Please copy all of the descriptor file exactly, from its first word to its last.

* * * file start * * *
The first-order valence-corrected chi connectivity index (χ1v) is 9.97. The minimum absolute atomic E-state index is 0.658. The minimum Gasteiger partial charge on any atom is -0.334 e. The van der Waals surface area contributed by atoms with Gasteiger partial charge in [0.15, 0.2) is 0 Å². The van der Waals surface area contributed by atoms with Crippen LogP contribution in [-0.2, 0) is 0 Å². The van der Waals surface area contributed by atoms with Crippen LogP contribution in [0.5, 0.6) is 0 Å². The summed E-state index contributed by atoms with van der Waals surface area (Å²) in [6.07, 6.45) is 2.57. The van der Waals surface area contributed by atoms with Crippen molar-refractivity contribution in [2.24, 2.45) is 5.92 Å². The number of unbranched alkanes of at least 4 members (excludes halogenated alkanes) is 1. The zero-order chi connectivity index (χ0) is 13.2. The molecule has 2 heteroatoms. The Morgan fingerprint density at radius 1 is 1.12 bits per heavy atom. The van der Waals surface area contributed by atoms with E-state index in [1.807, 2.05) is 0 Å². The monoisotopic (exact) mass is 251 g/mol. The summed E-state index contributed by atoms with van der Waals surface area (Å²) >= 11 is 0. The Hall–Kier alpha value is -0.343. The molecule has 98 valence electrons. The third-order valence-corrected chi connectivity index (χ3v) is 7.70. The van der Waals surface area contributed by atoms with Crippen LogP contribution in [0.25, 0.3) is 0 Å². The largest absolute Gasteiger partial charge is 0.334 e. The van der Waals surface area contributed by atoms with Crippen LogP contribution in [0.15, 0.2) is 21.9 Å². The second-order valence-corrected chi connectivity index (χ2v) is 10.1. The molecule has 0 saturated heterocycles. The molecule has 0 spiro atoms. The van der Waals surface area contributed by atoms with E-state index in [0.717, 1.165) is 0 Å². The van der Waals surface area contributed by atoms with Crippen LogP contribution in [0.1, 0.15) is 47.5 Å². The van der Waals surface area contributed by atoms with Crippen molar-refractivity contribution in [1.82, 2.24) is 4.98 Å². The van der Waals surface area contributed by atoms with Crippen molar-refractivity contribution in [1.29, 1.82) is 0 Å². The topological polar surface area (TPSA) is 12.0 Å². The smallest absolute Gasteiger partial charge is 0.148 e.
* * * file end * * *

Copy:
The first-order valence-corrected chi connectivity index (χ1v) is 9.97. The minimum absolute atomic E-state index is 0.658. The minimum Gasteiger partial charge on any atom is -0.334 e. The van der Waals surface area contributed by atoms with Gasteiger partial charge in [0.15, 0.2) is 0 Å². The van der Waals surface area contributed by atoms with Crippen LogP contribution in [-0.2, 0) is 0 Å². The van der Waals surface area contributed by atoms with Crippen LogP contribution in [0.5, 0.6) is 0 Å². The summed E-state index contributed by atoms with van der Waals surface area (Å²) in [6.07, 6.45) is 2.57. The van der Waals surface area contributed by atoms with Crippen molar-refractivity contribution in [2.24, 2.45) is 5.92 Å². The number of unbranched alkanes of at least 4 members (excludes halogenated alkanes) is 1. The zero-order chi connectivity index (χ0) is 13.2. The molecule has 2 heteroatoms. The Morgan fingerprint density at radius 1 is 1.12 bits per heavy atom. The van der Waals surface area contributed by atoms with E-state index in [1.807, 2.05) is 0 Å². The monoisotopic (exact) mass is 251 g/mol. The summed E-state index contributed by atoms with van der Waals surface area (Å²) >= 11 is 0. The Hall–Kier alpha value is -0.343. The molecule has 98 valence electrons. The third-order valence-corrected chi connectivity index (χ3v) is 7.70. The van der Waals surface area contributed by atoms with Crippen LogP contribution in [0.25, 0.3) is 0 Å². The largest absolute Gasteiger partial charge is 0.334 e. The van der Waals surface area contributed by atoms with Crippen LogP contribution in [0.15, 0.2) is 21.9 Å². The second-order valence-corrected chi connectivity index (χ2v) is 10.1. The molecule has 0 saturated heterocycles. The molecule has 0 spiro atoms. The van der Waals surface area contributed by atoms with E-state index in [0.717, 1.165) is 0 Å². The van der Waals surface area contributed by atoms with Crippen LogP contribution in [0.1, 0.15) is 47.5 Å². The van der Waals surface area contributed by atoms with Crippen molar-refractivity contribution in [1.82, 2.24) is 4.98 Å². The van der Waals surface area contributed by atoms with Crippen molar-refractivity contribution in [1.29, 1.82) is 0 Å². The topological polar surface area (TPSA) is 12.0 Å². The smallest absolute Gasteiger partial charge is 0.148 e.